There are very few who in their hearts do not believe in God, but what they will not do is give Him exclusive right of way. They are not ready to promise full allegiance to God alone. Many a professing Christian hits a stumbling-block because his worship is divided. On Sunday he worships God; on week days God has little or no place in his thoughts.

The Pharisees were always getting in trouble with Jesus, because they were the religious leaders, and knew better. “Not everyone who says to me, `Lord, Lord,’ will enter the kingdom of heaven, but only he who does the will of my Father who is in heaven. Many will say to me on that day, `Lord, Lord, did we not prophesy in your name, and in your name drive out demons and perform many miracles?’ Then I will tell them plainly, `I never knew you. Away from me, you evildoers!’ (Matthew 7:21)

We all need a passion for holiness. Yet we all recognize that within our own lives we have the tendency to be dishonest spiritually. “I am still a recovering hypocrite.” Although we quickly become defensive when someone says the church is full of hypocrites, we would do better to acknowledge that we are all “recovering hypocrites” who could very easily slip back into the sin of hypocrisy. For your friend who is concerned about the church being “full of hypocrites,” just tell him it’s true. Then invite him to church because there’s always room for one more.

Giving God Thanks


Psalm 136:1-3

Three sons leave home, go out on their own and prosper. Getting back together, they discuss the gifts they were able to give their elderly mother. The first says: “I built a big house for our mother.” The second says: “I sent her a Mercedes with a driver.” The third says: “You remember how Mom enjoys reading the Bible? Now she can’t see very well. So I sent her a remarkable parrot that recites the entire Bible. It took elders in the church twelve years to teach him; he’s one of a kind. Mama just has to name the chapter and verse and the parrot recites it.” Soon thereafter, Mom sends out her letters of thanks. “Milton,” she says, “the house you built is so huge. I live only in one room, but I have to clean the whole house.” “Gerald,” she says, “I am too old to travel. I stay most of the time at home so I rarely use the Mercedes. And that driver is so rude! He’s a pain!” “My dearest Donald,” she says, “the chicken was delicious!”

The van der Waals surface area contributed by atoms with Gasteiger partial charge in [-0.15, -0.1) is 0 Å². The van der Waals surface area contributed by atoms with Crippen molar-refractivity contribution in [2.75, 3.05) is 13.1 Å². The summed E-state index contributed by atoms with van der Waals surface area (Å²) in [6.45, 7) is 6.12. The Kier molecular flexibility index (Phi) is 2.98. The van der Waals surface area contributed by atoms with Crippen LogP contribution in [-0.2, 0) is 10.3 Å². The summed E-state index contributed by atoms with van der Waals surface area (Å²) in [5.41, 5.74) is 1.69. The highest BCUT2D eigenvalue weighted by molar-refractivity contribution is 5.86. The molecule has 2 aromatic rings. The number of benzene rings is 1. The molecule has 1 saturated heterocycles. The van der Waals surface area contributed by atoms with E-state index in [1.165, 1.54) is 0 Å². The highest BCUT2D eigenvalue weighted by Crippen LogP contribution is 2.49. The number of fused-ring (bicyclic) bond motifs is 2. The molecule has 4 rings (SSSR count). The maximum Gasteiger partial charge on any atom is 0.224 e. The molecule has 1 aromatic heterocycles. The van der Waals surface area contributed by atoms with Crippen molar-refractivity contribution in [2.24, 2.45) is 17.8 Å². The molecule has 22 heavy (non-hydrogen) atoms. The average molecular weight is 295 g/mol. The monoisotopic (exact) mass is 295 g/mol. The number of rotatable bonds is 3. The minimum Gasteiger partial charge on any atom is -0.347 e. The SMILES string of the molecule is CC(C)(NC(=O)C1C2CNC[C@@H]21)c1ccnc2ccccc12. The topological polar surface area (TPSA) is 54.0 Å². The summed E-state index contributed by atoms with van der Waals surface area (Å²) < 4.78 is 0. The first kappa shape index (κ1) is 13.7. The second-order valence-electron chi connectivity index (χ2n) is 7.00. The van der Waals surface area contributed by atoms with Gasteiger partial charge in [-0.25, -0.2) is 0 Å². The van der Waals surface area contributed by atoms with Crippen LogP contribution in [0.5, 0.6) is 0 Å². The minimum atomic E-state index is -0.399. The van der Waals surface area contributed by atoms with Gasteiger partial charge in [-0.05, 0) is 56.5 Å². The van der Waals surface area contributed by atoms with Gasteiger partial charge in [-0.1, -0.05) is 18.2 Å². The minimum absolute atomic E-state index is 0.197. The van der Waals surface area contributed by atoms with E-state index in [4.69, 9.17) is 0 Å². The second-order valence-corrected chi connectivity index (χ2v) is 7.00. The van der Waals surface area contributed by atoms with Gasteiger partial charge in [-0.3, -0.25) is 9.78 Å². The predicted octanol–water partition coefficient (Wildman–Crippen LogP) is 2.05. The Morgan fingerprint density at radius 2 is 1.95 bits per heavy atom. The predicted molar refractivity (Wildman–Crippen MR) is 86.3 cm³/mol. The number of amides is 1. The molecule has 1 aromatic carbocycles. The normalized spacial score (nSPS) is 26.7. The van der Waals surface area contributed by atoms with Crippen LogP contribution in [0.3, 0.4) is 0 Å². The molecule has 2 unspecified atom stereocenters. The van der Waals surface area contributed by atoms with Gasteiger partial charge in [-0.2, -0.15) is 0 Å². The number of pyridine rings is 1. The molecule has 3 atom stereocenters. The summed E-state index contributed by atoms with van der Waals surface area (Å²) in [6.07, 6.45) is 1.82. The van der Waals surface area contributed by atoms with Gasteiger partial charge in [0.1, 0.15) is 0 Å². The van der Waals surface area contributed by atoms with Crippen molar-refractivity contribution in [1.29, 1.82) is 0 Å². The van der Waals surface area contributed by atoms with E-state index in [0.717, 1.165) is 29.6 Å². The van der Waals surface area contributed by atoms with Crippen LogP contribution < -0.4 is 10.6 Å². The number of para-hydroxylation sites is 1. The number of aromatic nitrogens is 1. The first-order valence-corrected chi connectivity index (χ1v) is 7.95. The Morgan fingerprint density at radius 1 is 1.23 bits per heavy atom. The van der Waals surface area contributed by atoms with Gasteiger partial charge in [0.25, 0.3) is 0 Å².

There is a story of an older couple watching TV. The man stretches and says, “Honey, I think I’ll go to the kitchen and get some ice cream. Would you like some?” “Believe I would, thanks.” “Would you like some chocolate sauce on it?” “Yes, I would . . . but now be sure and write that down so you won’t forget.” Her husband glares, shakes his head, and marches off to the kitchen. Twenty minutes pass as the husband rustles about. Finally he reappears, carrying a plateful of scrambled eggs. “Why,” exclaims his wife, “I told you to write it down. Here you’ve come back and forgotten my bacon!”